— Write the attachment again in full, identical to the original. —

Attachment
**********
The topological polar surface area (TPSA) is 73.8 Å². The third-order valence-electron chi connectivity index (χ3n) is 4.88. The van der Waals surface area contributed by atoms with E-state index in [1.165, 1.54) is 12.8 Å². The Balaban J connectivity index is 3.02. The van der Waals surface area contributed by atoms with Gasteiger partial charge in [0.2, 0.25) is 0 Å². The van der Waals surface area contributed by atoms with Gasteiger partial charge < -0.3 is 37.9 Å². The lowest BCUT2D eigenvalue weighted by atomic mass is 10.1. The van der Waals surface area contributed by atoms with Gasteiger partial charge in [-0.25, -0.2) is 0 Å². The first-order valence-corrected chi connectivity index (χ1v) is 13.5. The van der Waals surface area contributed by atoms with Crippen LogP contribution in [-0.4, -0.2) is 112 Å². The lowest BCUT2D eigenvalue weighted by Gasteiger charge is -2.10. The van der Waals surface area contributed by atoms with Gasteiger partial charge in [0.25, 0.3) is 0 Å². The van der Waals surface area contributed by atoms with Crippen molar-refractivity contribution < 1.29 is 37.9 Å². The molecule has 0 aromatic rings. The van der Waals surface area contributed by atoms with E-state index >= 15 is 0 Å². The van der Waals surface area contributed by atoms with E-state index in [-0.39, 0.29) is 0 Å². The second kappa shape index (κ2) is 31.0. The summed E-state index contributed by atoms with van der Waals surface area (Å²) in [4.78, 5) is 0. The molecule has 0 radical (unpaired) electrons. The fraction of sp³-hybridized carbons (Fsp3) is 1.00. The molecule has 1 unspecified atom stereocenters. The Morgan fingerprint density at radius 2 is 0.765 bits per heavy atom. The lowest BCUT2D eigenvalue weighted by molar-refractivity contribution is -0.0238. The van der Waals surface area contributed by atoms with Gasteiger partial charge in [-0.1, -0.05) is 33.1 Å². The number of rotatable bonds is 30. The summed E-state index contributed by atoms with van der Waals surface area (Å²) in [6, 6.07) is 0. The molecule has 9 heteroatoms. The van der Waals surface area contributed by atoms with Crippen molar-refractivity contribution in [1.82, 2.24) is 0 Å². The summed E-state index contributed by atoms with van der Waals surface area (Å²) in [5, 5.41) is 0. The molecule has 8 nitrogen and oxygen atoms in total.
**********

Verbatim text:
The topological polar surface area (TPSA) is 73.8 Å². The third-order valence-electron chi connectivity index (χ3n) is 4.88. The van der Waals surface area contributed by atoms with E-state index in [1.165, 1.54) is 12.8 Å². The Balaban J connectivity index is 3.02. The van der Waals surface area contributed by atoms with Gasteiger partial charge in [0.2, 0.25) is 0 Å². The van der Waals surface area contributed by atoms with Gasteiger partial charge < -0.3 is 37.9 Å². The lowest BCUT2D eigenvalue weighted by atomic mass is 10.1. The van der Waals surface area contributed by atoms with Gasteiger partial charge in [-0.25, -0.2) is 0 Å². The first-order valence-corrected chi connectivity index (χ1v) is 13.5. The van der Waals surface area contributed by atoms with Crippen LogP contribution in [-0.4, -0.2) is 112 Å². The lowest BCUT2D eigenvalue weighted by Gasteiger charge is -2.10. The van der Waals surface area contributed by atoms with Gasteiger partial charge in [0.25, 0.3) is 0 Å². The van der Waals surface area contributed by atoms with Crippen molar-refractivity contribution < 1.29 is 37.9 Å². The molecule has 0 aromatic rings. The van der Waals surface area contributed by atoms with E-state index >= 15 is 0 Å². The van der Waals surface area contributed by atoms with E-state index in [-0.39, 0.29) is 0 Å². The second kappa shape index (κ2) is 31.0. The summed E-state index contributed by atoms with van der Waals surface area (Å²) in [4.78, 5) is 0. The molecule has 0 radical (unpaired) electrons. The fraction of sp³-hybridized carbons (Fsp3) is 1.00. The molecule has 1 unspecified atom stereocenters. The Morgan fingerprint density at radius 2 is 0.765 bits per heavy atom. The lowest BCUT2D eigenvalue weighted by molar-refractivity contribution is -0.0238. The van der Waals surface area contributed by atoms with Gasteiger partial charge in [-0.1, -0.05) is 33.1 Å². The number of rotatable bonds is 30. The summed E-state index contributed by atoms with van der Waals surface area (Å²) in [6, 6.07) is 0. The molecule has 9 heteroatoms. The van der Waals surface area contributed by atoms with Crippen molar-refractivity contribution in [1.82, 2.24) is 0 Å². The summed E-state index contributed by atoms with van der Waals surface area (Å²) in [5, 5.41) is 0. The molecule has 8 nitrogen and oxygen atoms in total.